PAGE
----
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Filed under fiction, Ghosts, Hauntings, horror, horror blogs, quiet horror, short stories, short story blogs, tales of terror

The Lost Ghost

The Lost Ghost by Mary Wilkins Freeman (1903)

Tuesday’s Tale of Terror    July 28, 2015



Stephen King once said, “We need ghost stories because, in fact, we are ghosts.”

It was a dreadful little face, with something about it which made it different from any other face on earth, but it was so pitiful that somehow it did away a good deal with the dreadfulness. And there were two little hands spotted purple with the cold, holding up my winter coat, and a strange little far-away voice said: ‘I can’t find my mother.’

“‘For Heaven’s sake,’ I said, ‘who are you?’

 “Then the little voice said again: ‘I can’t find my mother.’ ”


Two sisters are living in an old country house with a ghost. But this is not your usual ghostly apparitions.  Mary Wilkins Freeman wrote the most emotional and hypnotic ghost story in The Lost Ghost. Our story begins with two women in rocking chairs discussing their beliefs about ghosts. Mrs. Meserve recounts a story of when she was a student and boarded with two spinsters in a lovely but haunted house. I challenge you to read this and not weep. The audio below is the best!


Read The Lost Ghost at East of the Web.com


Listen to the audio by Librivox on YouTube.com




In The Southwest Chamber, we have two sisters, Amanda and Sophia, who are running a boarding house. Aunt Harriet has died in the southwest bed chamber. This is a homespun, charming, and yet sinister little tale. Again, Mary Wilkins Freeman lures you in with a comfortable and enchanting setting that turns wicked.


Read The Southwest Chamber at Readbookonline.com



imgresMary Wilkins Freeman lived in Brattleboro, Vermont during the late 1800s-1930 and became famous for depicting women living in rural villages of New England. After years of writing with no financial payment, she sold her first story The Beggar for $10.  She became a prolific writer, published fifteen volumes of short stories, fifty uncollected stories and essays, fourteen novels, three plays, three volumes of poetry, and eight children’s books. In 1926 she was awarded the William Dean Howells Gold Medal for Fiction by the American Academy of Letters, and later that year she was inducted into the prestigious National Institute for Arts and Letters.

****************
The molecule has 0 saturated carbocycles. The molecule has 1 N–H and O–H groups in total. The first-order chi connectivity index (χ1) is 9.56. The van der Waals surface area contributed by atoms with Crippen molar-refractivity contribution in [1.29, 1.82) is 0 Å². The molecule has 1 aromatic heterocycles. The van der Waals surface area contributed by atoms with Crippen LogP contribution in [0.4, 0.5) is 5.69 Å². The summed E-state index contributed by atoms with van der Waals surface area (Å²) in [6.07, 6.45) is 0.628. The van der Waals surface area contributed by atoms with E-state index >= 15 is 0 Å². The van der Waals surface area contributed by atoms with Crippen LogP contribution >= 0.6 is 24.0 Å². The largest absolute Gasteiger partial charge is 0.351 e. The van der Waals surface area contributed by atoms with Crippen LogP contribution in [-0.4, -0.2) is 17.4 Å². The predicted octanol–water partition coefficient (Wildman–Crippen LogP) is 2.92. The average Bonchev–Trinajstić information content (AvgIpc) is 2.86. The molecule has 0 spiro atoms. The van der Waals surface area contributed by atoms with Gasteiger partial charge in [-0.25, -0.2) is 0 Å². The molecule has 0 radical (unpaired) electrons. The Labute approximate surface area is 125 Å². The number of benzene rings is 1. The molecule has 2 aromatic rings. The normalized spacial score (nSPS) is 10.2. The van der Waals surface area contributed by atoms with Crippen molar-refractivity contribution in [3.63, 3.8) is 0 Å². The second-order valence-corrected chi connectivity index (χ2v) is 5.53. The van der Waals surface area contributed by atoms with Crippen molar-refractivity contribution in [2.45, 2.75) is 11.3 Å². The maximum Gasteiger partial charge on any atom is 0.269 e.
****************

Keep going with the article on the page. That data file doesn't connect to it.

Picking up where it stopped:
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Don’t forget to view the INDEX above of more free Tales of Terror classic authors.


Filed under fiction, ghost stories, Ghosts, horror blogs, literature, short stories, short story blogs, tales of terror, Women In Horror

Ghosts Who Wander

The Wood of the Dead by Algernon Blackwood (1906)

 Tuesday’s Tale of Terror    September 9, 2014



Let’s think that time has no existence. Past and future exist in the present. Pain and pleasure are one in the same. Author Algernon Blackwood brings us to this timelessness in The Wood of the Dead. A traveler is wandering the countryside and comes across an “old rustic” man and a maiden of loveliness. He pursues the mystery  about the village ghost who lives in the woods.



“Instantly the shadows closed in upon me and “something” came forward to meet me from the centre of the darkness. It would be easy enough to meet my imagination half-way with fact, and say that a cold hand grasped my own and led me by invisible paths into the unknown depths of the grove …”


If you’ve been following this blog, you know how much I appreciate a well-written ghost story. And if you have read any of my own ghost short stories or my ghostly novel The Dazzling Darkness, you know how important ghosts are to me personally. Blackwood is truly a mentor for me because he explores human consciousness, not just the ghost of humans.